An Apple-filed patent at the United States Patent and Trademark Office back in 2014 outlines Apple’s plans to invent the smartphone of the future that could heal itself. The patent outlines the case for technology built into a future iPhone which could theoretically fix a number of commonly faced issues and problems with smartphones when the user is not using the device. If the technology turns into something more than just a patent application then it would seem that Apple is not simply embracing the future of mobile, but actually inventing it.

Before we all go getting carried away it’s worth noting that this is in no way a claim by Apple that it can fix or entirely repair physically broken iPhones without any interaction whatsoever. The patent does however outline a number of common scenarios that smartphone users face on an almost daily basis around the world where the technology could assist. If integrated into future iPhones, Apple is claiming that the device could automatically recover or repair certain ailments after suffering damage at the hands of the owner.


The patent filing notes that one of the worst places that an iPhone can suffer water damage for example is directly within the speaker component. Generally speaking, unless the phone is taken out of the water quickly and the proper course of action is taken, there’s very little that can be done to recover from that. A future iPhone could apparently allow the device to automatically detect the water damage and play a special tone through the device’s speaker when in a loud area, which could theoretically get rid of some of that water without requiring any human interaction.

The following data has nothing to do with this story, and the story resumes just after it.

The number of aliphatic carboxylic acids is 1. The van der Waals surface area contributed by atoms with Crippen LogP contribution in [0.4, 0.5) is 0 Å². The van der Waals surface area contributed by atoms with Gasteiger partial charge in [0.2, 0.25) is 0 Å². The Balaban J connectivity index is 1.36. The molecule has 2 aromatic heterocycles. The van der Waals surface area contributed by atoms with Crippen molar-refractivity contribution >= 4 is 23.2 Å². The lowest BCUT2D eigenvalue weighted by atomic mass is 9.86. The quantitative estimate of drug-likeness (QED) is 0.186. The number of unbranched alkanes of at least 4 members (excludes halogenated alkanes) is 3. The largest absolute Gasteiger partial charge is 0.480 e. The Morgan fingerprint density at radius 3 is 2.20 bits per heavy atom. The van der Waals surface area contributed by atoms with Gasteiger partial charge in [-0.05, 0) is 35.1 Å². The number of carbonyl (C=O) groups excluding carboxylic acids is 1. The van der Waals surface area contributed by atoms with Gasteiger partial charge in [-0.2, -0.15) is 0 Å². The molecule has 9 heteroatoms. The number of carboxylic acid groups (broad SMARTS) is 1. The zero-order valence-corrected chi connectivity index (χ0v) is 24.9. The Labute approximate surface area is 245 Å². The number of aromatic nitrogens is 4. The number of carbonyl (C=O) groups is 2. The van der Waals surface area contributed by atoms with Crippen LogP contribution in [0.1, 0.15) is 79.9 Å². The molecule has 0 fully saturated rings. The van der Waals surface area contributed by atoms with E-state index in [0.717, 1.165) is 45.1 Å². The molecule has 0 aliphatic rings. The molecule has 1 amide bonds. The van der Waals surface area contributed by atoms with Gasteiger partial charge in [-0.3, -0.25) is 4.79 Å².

The Cupertino-based company also claims that there is a process that can be put in place to fix dead pixels on the iPhone display. It could do this by cycling through screen diagnostics, a process which takes a number of hours to complete, but could potentially be carried out when the user is asleep during the night. There’s also a special notation given to the fact that potential issues with the camera and cellular connection could also be fixed on the fly without the need for the user to seek professional repair advice or help.


Here’s the abstract of the patent by Apple:

A method and system for performing maintenance, repair and recalibration functions on a portable electronic device so as to be undetected by a user. The portable electronic device senses when a user is not in close proximity to the device or when the device is otherwise in an environment which will make the performance of the functions undetectable by a user.

It seems that the company is merely considering a way to lighten the load of having to visit the Genius Bar by automating some of the simpler fixing processes on the device itself.

(Source: USPTO)

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